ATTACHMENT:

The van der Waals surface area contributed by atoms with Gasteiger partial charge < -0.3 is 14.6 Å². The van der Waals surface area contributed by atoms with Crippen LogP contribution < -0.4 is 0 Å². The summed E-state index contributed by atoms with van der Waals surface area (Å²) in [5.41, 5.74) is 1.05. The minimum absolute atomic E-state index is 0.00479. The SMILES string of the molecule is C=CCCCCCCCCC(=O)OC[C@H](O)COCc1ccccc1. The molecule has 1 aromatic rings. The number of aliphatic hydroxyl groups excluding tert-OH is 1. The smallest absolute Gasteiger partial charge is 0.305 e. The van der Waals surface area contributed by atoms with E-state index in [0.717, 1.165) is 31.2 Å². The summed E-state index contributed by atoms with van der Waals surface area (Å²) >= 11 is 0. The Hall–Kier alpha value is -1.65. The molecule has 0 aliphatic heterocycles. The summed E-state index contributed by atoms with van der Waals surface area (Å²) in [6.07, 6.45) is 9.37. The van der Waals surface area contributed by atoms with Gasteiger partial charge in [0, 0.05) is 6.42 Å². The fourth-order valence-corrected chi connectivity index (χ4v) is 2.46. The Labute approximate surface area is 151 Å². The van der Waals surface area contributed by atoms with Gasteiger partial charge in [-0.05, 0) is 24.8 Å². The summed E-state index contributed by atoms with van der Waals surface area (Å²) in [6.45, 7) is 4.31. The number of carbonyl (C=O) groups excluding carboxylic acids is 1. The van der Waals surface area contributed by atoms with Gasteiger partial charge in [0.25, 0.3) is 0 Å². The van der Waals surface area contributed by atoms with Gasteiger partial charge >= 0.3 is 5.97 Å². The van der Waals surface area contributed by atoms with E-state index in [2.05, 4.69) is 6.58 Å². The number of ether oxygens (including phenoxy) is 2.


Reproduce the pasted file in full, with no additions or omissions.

The van der Waals surface area contributed by atoms with Gasteiger partial charge < -0.3 is 14.6 Å². The van der Waals surface area contributed by atoms with Crippen LogP contribution < -0.4 is 0 Å². The summed E-state index contributed by atoms with van der Waals surface area (Å²) in [5.41, 5.74) is 1.05. The minimum absolute atomic E-state index is 0.00479. The SMILES string of the molecule is C=CCCCCCCCCC(=O)OC[C@H](O)COCc1ccccc1. The molecule has 1 aromatic rings. The number of aliphatic hydroxyl groups excluding tert-OH is 1. The smallest absolute Gasteiger partial charge is 0.305 e. The van der Waals surface area contributed by atoms with E-state index in [0.717, 1.165) is 31.2 Å². The summed E-state index contributed by atoms with van der Waals surface area (Å²) >= 11 is 0. The Hall–Kier alpha value is -1.65. The molecule has 0 aliphatic heterocycles. The summed E-state index contributed by atoms with van der Waals surface area (Å²) in [6.07, 6.45) is 9.37. The van der Waals surface area contributed by atoms with Gasteiger partial charge in [0, 0.05) is 6.42 Å². The fourth-order valence-corrected chi connectivity index (χ4v) is 2.46. The Labute approximate surface area is 151 Å². The van der Waals surface area contributed by atoms with Gasteiger partial charge in [-0.05, 0) is 24.8 Å². The summed E-state index contributed by atoms with van der Waals surface area (Å²) in [6.45, 7) is 4.31. The number of carbonyl (C=O) groups excluding carboxylic acids is 1. The van der Waals surface area contributed by atoms with Gasteiger partial charge in [0.25, 0.3) is 0 Å². The van der Waals surface area contributed by atoms with Gasteiger partial charge >= 0.3 is 5.97 Å². The van der Waals surface area contributed by atoms with E-state index in [2.05, 4.69) is 6.58 Å². The number of ether oxygens (including phenoxy) is 2.